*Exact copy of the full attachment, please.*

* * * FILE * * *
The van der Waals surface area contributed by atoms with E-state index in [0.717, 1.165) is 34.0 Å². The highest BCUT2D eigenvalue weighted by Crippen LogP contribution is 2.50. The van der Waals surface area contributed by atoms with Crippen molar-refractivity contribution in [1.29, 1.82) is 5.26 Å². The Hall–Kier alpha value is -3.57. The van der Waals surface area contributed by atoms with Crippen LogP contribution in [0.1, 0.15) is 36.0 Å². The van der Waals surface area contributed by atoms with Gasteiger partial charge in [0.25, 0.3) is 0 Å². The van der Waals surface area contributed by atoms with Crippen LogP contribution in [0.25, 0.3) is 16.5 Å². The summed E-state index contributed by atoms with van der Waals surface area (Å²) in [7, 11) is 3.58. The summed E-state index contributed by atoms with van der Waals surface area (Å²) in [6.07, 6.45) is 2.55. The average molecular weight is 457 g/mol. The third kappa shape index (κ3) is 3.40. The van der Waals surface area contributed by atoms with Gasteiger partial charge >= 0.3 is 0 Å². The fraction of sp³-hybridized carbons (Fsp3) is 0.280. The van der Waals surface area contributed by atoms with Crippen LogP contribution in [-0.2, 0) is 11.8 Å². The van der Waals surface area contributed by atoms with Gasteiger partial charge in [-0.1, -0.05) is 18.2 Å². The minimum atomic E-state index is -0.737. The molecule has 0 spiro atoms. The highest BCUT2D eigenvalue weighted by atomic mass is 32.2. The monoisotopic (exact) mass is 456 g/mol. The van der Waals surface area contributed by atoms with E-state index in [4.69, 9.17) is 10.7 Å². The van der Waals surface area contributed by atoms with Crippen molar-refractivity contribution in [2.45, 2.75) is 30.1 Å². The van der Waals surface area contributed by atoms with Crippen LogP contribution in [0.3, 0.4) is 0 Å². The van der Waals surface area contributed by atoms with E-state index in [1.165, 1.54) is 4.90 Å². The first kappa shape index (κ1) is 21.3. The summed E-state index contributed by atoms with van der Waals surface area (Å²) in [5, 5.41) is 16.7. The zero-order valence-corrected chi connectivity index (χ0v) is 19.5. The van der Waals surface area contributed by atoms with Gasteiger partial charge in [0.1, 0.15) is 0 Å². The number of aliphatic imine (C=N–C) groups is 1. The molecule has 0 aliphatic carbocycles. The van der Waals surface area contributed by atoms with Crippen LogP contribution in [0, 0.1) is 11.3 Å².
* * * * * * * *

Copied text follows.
The van der Waals surface area contributed by atoms with E-state index in [0.717, 1.165) is 34.0 Å². The highest BCUT2D eigenvalue weighted by Crippen LogP contribution is 2.50. The van der Waals surface area contributed by atoms with Crippen molar-refractivity contribution in [1.29, 1.82) is 5.26 Å². The Hall–Kier alpha value is -3.57. The van der Waals surface area contributed by atoms with Crippen LogP contribution in [0.1, 0.15) is 36.0 Å². The van der Waals surface area contributed by atoms with Gasteiger partial charge in [0.25, 0.3) is 0 Å². The van der Waals surface area contributed by atoms with Crippen LogP contribution in [0.25, 0.3) is 16.5 Å². The summed E-state index contributed by atoms with van der Waals surface area (Å²) in [7, 11) is 3.58. The summed E-state index contributed by atoms with van der Waals surface area (Å²) in [6.07, 6.45) is 2.55. The average molecular weight is 457 g/mol. The third kappa shape index (κ3) is 3.40. The van der Waals surface area contributed by atoms with Gasteiger partial charge >= 0.3 is 0 Å². The fraction of sp³-hybridized carbons (Fsp3) is 0.280. The van der Waals surface area contributed by atoms with Crippen LogP contribution in [-0.2, 0) is 11.8 Å². The van der Waals surface area contributed by atoms with Gasteiger partial charge in [-0.1, -0.05) is 18.2 Å². The minimum atomic E-state index is -0.737. The molecule has 0 spiro atoms. The highest BCUT2D eigenvalue weighted by atomic mass is 32.2. The monoisotopic (exact) mass is 456 g/mol. The van der Waals surface area contributed by atoms with E-state index in [4.69, 9.17) is 10.7 Å². The van der Waals surface area contributed by atoms with Crippen molar-refractivity contribution in [2.45, 2.75) is 30.1 Å². The van der Waals surface area contributed by atoms with Crippen LogP contribution in [0.3, 0.4) is 0 Å². The van der Waals surface area contributed by atoms with E-state index in [1.165, 1.54) is 4.90 Å². The first kappa shape index (κ1) is 21.3. The summed E-state index contributed by atoms with van der Waals surface area (Å²) in [5, 5.41) is 16.7. The zero-order valence-corrected chi connectivity index (χ0v) is 19.5. The van der Waals surface area contributed by atoms with Gasteiger partial charge in [0.1, 0.15) is 0 Å². The number of aliphatic imine (C=N–C) groups is 1. The molecule has 0 aliphatic carbocycles. The van der Waals surface area contributed by atoms with Crippen LogP contribution in [0, 0.1) is 11.3 Å².